So the arena deal is dead, at least in its present form.
Good riddance to bad rubbish. Daryl Katz has shown that he is not a man the city should be in business with, so let’s wash our hands of this whole sordid mess and consider ourselves lucky.
So what went wrong here?
Well, I believe that Katz deliberately scuttled this deal. How else can you explain it?
He had a sweetheart deal so sugary, it could give accountant diabetes. He got a building and all the revenue from it for about $100 million or so. It was a wonderful deal. Now, the whole thing goes sideways over, what, a $5 million a year subsidy? Do you really throw away a $475 million project over a lousy five or six million dollars a year? What’s that to the Oilers; a couple of mediocre players? It’s nothing. Katz could raise that kind of money by adding another 25 cents to the cost of a cup of beer. The city says almost all of the outstanding issues could be settled, expect (presumably) the subsidy.
The Katz people apparently believe that the city could reroute lottery money towards the Oilers. Unless his entire organization is made up of complete idiots (judging by the way they run the hockey team, this is possible) there is no way they didn’t know that lottery money wasn’t on the table.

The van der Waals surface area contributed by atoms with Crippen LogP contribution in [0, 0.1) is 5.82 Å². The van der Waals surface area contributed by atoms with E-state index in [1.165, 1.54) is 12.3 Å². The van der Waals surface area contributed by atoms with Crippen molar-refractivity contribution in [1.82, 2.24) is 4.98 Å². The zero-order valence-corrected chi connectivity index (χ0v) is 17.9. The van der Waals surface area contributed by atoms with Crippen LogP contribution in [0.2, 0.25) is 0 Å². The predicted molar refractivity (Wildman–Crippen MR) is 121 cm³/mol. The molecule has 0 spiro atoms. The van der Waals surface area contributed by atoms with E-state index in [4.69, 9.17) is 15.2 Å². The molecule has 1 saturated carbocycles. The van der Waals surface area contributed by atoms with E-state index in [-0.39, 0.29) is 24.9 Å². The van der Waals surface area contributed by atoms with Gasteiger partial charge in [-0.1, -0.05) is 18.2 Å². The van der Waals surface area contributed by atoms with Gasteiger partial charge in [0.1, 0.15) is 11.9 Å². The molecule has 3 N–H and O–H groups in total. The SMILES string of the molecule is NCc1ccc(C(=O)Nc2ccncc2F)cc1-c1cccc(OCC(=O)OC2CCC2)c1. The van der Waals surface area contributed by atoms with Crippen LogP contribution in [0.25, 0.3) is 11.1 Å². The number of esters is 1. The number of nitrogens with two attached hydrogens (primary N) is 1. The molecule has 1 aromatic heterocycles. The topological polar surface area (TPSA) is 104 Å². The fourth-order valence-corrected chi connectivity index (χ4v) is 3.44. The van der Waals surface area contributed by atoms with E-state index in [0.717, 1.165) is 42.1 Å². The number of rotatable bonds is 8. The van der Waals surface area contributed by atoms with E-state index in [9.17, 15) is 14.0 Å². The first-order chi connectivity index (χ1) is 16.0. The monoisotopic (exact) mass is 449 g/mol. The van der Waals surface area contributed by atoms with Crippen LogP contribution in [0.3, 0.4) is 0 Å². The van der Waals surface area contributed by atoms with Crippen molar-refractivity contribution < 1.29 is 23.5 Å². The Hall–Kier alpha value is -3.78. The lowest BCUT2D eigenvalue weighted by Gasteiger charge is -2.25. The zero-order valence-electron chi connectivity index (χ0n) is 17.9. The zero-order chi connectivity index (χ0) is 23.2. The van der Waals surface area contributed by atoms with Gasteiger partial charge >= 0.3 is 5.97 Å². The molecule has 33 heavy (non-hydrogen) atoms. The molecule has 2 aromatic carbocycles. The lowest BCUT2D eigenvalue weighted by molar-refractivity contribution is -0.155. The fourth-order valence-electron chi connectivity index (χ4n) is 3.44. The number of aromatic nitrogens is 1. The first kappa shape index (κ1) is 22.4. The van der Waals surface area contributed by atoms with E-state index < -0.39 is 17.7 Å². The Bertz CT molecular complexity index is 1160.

Everything the Katz group had done recently, with the exception of the apology letter, has been so deliberately provocative, so calculated to offend, I can only assume now that he wanted to scuttle the deal.
Why? Because he can’t afford it.
I suspect (again, based on nothing but my fevered imagination) that Katz looked at the numbers, looked at his bank account, and said, “Whoa, I can’t afford this”. Instead of saying that out loud, he chose to sink the deal.
What’s next? While I’m coming up with far-fetched theories, try this one on for size: he sunk the deal to set up a sale of the Oilers. I think Katz just can’t afford the Oilers, and is setting up this fake impasse to claim that he has no choice but to sell the Oilers to the highest bidder. Think about it. He can either sink a hundred million dollars or more of his own money into a project with thin profit margins, or he can cash in on the team’s value and pocket a substantial amount of money.
Far fetched? Maybe. But is it any more far fetched than the idea that Daryl Katz, supposed business whiz, would walk away from exactly the arena deal he wanted just one year ago?
I hope I’m wrong. And I probably am. But it’s the only reason I can come up with why Daryl Katz would be so hell bent on ruining a deal he was thrilled with only a year ago.